Preventing Motion Sickness While Boating

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It just takes a single ounce of seasickness to spoil your boating trip. Seasickness may affect anybody, no matter how much boating experience they have or how much they like being on the water.

Fortunately, there are a number of measures that can help you avoid being seasick in the first place – as well as alleviate the effects of seasickness once it has set in.


To begin, it’s important to understand what seasickness is and how it presents itself. Seasickness is an unpleasant feeling of nausea (together with possible dizziness, headaches, and other side effects) that can be minor or severe. It’s thought to be caused by discord between your inner ear’s balancing systems and your visual impression of your environment.

In other words, if the boat looks to be still while your inner ear perceives motion, you may become nauseated. Environmental variables, such as the scent of fish, can also aggravate symptoms.

Keeping Seasickness at Bay (and Helpful Remedies)


  • Make sure you get enough sleep. If you’re confined on a cruise ship and you’re seasick, you can have difficulties sleeping, which will only make things worse. Sleep deprivation has a detrimental impact on seasickness, intensifying symptoms and/or increasing the likelihood of it occurring. Make sure you get to bed early the day before you set sail and get a good night’s sleep; it may make a major difference in how you feel on the ship.
  • Examine the weather. Check the weather forecast before leaving the house. Storms, strong winds, and rough seas cause vessels to shake more than usual. It could be in your best interest to postpone if you’re prone to seasickness and the weather forecast appears extremely erratic. You’ll have a lot easier time managing your symptoms if you wait for a calm, serene day.
  • Carefully consider your route and vessel. Similarly, it’s a good idea to thoroughly plan your itinerary and vessel. Larger, more powerful ships are often more resistant to seasickness than smaller, more chaotic ships. Some routes also have calmer seas than others; you should avoid routes that take you through choppy or turbulent waters.
  • Take an antiemetic to help you feel better. Antiemetic drugs are used to reduce the symptoms of seasickness by preventing and treating nausea. There are many distinct types of medications that fall into this category, as well as several brands for each of them. Most antihistamines (including names like Dramamine and Bonine) are available over the counter and may be purchased at any drug shop. If you require a stronger scopolamine medication, you’ll need a prescription. Antiemetics can be used as a prophylactic strategy or in response to the onset of seasickness. Also, certain antiemetic treatments might combine with other medications or produce serious adverse effects; talk to your doctor before using any.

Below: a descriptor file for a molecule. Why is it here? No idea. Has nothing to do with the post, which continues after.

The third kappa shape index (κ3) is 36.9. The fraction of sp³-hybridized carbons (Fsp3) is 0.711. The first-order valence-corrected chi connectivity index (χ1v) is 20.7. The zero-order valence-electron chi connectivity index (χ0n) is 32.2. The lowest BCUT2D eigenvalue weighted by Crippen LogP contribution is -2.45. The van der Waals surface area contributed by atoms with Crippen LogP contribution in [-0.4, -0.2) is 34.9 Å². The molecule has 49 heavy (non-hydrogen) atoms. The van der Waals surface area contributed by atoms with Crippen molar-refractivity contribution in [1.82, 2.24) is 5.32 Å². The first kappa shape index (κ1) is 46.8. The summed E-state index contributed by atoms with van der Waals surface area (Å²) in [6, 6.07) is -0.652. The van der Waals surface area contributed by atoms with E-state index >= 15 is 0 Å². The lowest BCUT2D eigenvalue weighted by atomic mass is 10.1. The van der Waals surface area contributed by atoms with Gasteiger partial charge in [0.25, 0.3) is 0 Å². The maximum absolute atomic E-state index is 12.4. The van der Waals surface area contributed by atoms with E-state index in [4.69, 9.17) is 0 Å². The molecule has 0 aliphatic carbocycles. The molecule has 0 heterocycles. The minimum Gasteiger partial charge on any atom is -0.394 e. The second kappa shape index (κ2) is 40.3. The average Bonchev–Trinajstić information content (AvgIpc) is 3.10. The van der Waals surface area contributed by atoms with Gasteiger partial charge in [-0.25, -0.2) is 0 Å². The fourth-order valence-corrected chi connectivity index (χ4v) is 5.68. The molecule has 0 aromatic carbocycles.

• Don’t feel embarrassed with yourself. Try not to be embarrassed if you start to have seasickness symptoms. This is something that a lot of people go through, and there is no shame in it. Accepting the emotion might assist you in processing it.
  • Take a look at the horizon. If you start to feel seasick in the cabin, go out to the deck and gaze at the horizon. Keep in mind that seasickness is caused by a mismatch between what your inner ear is feeling and what your eyes are seeing. Some of your symptoms will disappear if your eyes can more readily monitor the motion of your environment. This is also a fantastic way to get some fresh air, which can help you feel more at ease and calm while you work through your symptoms.
  • Grab a light snack. While it may seem strange to eat while you’re sick, research suggests that having food in your stomach makes nausea sensations far more bearable. Having a completely empty stomach or a completely full stomach might aggravate the situation. Avoid meals that irritate your stomach, such as acidic or spicy foods, and instead graze on items that are easy on your stomach, such as saltine crackers.
  • Avoid consuming alcoholic beverages. Avoid consuming alcohol in accordance with this. While drinking at sea is usual to make the most of the calm experience, alcohol can upset your stomach while also interfering with your senses. In other words, it’ll almost certainly make matters worse.
  • Acupressure wristbands. Acupressure wristbands are wraparound devices that deliver pressure to particular places on your wrist. These particular wristbands, according to the manufacturers, can help with nausea symptoms. The evidence is divided; some individuals swear by them, while others dismiss them as little more than a flimsy marketing ploy. They’re usually affordable, so if you’re a persistent nausea sufferer who’s exhausted all other options, they’re certainly worth a go.
  • Throw up if you’re feeling nauseous. If you have a strong want to vomit, don’t resist it. Consult a crew member or captain for advice on the ideal place to do so; you’ll almost likely feel better after you’re done.
  • Distract yourself from the situation. You can also divert yourself from nausea by doing anything else. Even simple actions like counting can help you divert your attention away from your seasickness.
  • Spend more time on the water. Your body and mind will adjust to the surroundings the more time you spend at sea. Your seasickness may never completely disappear, but it will become much more bearable.